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What the GM strikers teach us about government subsidies

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This month General Motors (GM) announced it would stop paying health care benefits to its striking employees. Meanwhile, the company has made record profits – $30 billion in the past five years – thanks, in part, to the billions of dollars in subsidies, tax credits and government bailouts funded by taxpayers.  

For years, cities and states, worried about losing local jobs, have agreed to provide the nation’s largest automaker with cash rewards, worker training, tax breaks and free buildings. 

Even as the 50,000-worker strike at GM plants across the nation continues, the company is in talks with Missouri about a $50 million incentive package that would allow it to expand and upgrade a truck and van plant west of St. Louis. This push for tax subsidies comes at a time when GM is closing five plants in North America and laying off more than 14,000 workers.

Supporters of the plan say the package will help Missouri avoid a similar fate and protect jobs. But GM received record tax breaks as a result of the GOP’s tax bill last year, and that hasn’t stopped it from eliminating jobs. 

It remains unclear whether the subsidy package GM is pursuing in Missouri would include enforceable commitments to job creation or standards. The company has received over $57 billion in subsidies, loans and bailouts from the government. As part of the bailout during the Great Recession of 2008, GM’s workers agreed to major concessions to keep the company afloat, including a two-tier wage structure and pay cuts. 

Now that GM is making record profits, workers are on strike to demand the company limit the number of lower-paid temporary workers, provide workers with affordable quality health care, and carry on production at four U.S. plants it has targeted for closure.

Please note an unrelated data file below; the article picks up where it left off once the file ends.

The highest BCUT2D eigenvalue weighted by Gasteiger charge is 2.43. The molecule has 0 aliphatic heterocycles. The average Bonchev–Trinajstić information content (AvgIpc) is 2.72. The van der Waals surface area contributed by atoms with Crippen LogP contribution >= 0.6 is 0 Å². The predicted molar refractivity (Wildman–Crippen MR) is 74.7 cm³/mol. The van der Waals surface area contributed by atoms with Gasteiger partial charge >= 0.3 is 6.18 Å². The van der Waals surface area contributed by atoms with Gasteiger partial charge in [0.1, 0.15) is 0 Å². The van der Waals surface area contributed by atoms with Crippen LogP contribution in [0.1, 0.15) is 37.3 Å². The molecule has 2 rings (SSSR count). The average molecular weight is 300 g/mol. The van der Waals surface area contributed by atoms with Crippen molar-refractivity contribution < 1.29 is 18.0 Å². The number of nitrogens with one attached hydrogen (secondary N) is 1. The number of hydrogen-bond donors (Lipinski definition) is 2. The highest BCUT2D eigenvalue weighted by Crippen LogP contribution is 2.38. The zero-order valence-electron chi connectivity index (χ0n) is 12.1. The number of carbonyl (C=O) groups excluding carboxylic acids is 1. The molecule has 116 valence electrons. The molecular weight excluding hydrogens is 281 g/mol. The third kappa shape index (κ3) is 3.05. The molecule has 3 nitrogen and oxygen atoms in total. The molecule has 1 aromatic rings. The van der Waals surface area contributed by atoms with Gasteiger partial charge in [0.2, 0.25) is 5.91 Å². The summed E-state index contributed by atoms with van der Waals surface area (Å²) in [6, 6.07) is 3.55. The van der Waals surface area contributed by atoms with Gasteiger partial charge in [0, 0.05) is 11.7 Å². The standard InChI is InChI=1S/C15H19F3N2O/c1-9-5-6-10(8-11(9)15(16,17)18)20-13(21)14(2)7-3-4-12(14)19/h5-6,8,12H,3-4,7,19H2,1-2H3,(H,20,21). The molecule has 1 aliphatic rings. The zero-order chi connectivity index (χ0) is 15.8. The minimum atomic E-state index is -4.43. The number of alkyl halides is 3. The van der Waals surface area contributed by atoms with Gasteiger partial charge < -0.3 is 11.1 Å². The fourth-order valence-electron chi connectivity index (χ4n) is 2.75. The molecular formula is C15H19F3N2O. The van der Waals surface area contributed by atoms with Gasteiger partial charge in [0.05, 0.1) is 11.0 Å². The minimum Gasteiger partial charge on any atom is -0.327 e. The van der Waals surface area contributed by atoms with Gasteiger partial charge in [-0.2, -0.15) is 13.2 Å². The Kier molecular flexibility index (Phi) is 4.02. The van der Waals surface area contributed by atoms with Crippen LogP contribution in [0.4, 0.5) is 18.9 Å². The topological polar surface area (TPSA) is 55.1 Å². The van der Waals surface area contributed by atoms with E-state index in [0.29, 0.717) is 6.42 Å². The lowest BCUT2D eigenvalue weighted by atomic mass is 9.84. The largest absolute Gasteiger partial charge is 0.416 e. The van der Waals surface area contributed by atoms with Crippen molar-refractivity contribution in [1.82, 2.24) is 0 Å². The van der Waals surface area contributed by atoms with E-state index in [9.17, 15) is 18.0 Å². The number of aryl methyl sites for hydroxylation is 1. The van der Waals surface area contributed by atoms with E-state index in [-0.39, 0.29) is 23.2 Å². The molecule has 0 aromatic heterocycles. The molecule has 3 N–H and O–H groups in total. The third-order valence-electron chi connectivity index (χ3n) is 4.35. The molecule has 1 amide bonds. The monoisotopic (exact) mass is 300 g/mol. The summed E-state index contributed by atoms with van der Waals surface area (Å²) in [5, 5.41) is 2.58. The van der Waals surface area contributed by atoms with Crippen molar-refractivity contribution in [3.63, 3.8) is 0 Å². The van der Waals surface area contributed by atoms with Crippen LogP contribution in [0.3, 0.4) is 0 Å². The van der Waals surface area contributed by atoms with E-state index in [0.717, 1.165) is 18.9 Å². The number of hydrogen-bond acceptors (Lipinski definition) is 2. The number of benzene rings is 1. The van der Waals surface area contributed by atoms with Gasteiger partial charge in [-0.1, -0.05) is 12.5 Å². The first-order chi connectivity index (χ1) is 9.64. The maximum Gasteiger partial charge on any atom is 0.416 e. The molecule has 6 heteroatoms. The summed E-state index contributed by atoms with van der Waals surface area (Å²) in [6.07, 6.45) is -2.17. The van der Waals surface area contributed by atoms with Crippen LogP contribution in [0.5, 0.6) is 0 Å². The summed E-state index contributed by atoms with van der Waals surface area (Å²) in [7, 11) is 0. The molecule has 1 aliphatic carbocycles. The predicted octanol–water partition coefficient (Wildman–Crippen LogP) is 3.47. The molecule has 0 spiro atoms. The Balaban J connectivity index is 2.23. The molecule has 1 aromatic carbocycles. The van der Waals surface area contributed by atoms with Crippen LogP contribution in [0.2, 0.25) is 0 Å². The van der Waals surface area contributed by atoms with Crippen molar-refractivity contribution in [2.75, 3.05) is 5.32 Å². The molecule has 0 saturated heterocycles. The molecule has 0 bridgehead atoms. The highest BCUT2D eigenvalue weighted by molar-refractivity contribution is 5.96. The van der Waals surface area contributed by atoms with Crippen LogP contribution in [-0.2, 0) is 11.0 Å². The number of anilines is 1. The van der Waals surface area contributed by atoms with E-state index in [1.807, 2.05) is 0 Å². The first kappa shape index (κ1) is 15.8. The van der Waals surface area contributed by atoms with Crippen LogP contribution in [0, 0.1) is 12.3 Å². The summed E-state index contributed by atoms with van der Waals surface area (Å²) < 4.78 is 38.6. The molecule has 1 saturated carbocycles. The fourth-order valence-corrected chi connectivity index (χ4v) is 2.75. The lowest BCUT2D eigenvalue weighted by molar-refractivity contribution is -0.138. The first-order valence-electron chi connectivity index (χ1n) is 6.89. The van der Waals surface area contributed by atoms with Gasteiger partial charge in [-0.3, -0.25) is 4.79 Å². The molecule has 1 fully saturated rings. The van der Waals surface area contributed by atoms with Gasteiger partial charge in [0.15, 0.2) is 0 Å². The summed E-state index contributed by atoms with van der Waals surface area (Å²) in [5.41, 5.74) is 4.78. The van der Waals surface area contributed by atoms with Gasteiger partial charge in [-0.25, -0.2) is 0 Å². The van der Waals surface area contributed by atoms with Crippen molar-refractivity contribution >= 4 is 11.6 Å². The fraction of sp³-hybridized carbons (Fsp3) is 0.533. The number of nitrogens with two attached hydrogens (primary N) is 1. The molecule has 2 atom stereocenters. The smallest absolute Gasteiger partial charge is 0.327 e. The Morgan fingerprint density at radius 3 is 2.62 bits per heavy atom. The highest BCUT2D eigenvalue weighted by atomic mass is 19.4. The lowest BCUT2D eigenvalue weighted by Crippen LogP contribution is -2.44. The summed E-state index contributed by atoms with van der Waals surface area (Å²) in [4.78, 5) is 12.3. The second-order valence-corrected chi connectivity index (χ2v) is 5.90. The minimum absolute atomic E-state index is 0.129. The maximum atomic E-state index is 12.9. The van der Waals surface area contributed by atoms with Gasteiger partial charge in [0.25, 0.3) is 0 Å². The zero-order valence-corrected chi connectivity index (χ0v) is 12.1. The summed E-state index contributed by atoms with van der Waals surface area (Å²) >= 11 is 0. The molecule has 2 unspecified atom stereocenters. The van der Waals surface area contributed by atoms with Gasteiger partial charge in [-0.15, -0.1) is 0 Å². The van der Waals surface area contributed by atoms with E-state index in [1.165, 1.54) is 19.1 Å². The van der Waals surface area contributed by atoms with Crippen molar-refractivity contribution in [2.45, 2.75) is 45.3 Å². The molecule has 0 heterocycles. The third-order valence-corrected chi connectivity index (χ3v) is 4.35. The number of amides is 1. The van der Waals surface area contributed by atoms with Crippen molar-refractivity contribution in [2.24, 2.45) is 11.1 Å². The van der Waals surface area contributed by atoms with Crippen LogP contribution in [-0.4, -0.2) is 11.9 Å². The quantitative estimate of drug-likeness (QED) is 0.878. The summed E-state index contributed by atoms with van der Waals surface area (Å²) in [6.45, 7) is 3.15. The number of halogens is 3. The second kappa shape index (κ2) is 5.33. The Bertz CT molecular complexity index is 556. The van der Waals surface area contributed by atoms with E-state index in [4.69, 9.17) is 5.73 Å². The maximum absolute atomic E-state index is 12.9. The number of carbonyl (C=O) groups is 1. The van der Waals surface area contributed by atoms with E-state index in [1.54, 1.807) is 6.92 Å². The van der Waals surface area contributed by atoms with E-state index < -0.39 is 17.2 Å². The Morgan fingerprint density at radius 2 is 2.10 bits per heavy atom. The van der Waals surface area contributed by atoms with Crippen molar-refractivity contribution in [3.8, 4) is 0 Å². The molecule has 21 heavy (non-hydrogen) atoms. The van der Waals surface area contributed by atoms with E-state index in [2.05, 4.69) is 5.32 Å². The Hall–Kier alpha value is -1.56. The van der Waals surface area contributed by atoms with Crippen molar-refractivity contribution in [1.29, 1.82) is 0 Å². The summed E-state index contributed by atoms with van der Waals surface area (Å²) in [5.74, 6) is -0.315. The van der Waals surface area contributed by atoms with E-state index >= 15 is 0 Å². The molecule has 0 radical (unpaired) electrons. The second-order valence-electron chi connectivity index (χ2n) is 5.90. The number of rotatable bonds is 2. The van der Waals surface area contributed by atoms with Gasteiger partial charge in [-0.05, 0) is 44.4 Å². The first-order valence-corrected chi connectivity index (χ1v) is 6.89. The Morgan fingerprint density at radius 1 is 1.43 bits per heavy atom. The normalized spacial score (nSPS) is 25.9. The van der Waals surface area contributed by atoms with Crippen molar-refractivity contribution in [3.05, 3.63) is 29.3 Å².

The question is not whether the companies should get government help, The question is how cities and states hold corporations accountable and create high-quality jobs with good benefits that strengthen communities.

The good news is that communities, advocates and policymakers are taking action. For example, political leaders in New York have proposed legislation that would limit states and cities from entering into secrecy agreements with companies when the conversation kept from the public involves public resources, a reaction to the non-disclosure agreements that shielded many cities’ Amazon HQ2 bids from the public eye.

Missouri and Kansas have agreed to a “ceasefire” to stop subsidizing what they called “interstate job fraud” – when a company moves a job from one state to another and calls it a “new” job to reap more subsidies – in the Kansas City metropolitan region. 

While Missouri, Kansas and New York are ahead of the game, more must be done. We need elected officials to think about how economic development plans can be used to create good jobs and better opportunities for our communities. 

One city that’s thinking creatively about how to do this is Los Angeles. The city has used innovative contract language that requires companies bidding for public contracts to commit to creating good jobs and providing detailed information about wages, benefits and other job quality indicators.

My organization, Jobs to Move America (JMA), was involved in one such program with LA Metro, where we worked with our community and labor partners to institute a good jobs and equity policy called the U.S. Employment Plan, which has resulted in LA Metro requiring its public contractors to commit to hiring from underrepresented and underserved communities. JMA has since deployed this model in other cities as a means to get strong wages and benefits concretely stated in a company’s contract.

In Illinois, the Chicago Transit Authority included a U.S. Employment Plan provision in its purchase of up to 846 railcars. The company that won the bid constructed a new factory in Chicago’s Southeast Side, created more than 200 jobs and will spend over $7 million to train its workforce. The provision has ensured that there is a written commitment from the company, rather than verbal or vague promises.

What GM is teaching us is that government subsidies and tax credits should not be a handshake deal. Ultimately, taxpayers are footing the bill. Our government – at federal, state and local levels – must ensure that public money is spent wisely, and not at the expense of American workers and communities.

Alaa Milbes is communications director for Jobs to Move America, a national non-profit organization that works to ensure that public support for economic development deals results in the creation of good jobs, a strong worker voice and community benefits.



Tags Amazon Effects of the 2008–10 automotive industry crisis on the United States General Motors General Motors GM strike

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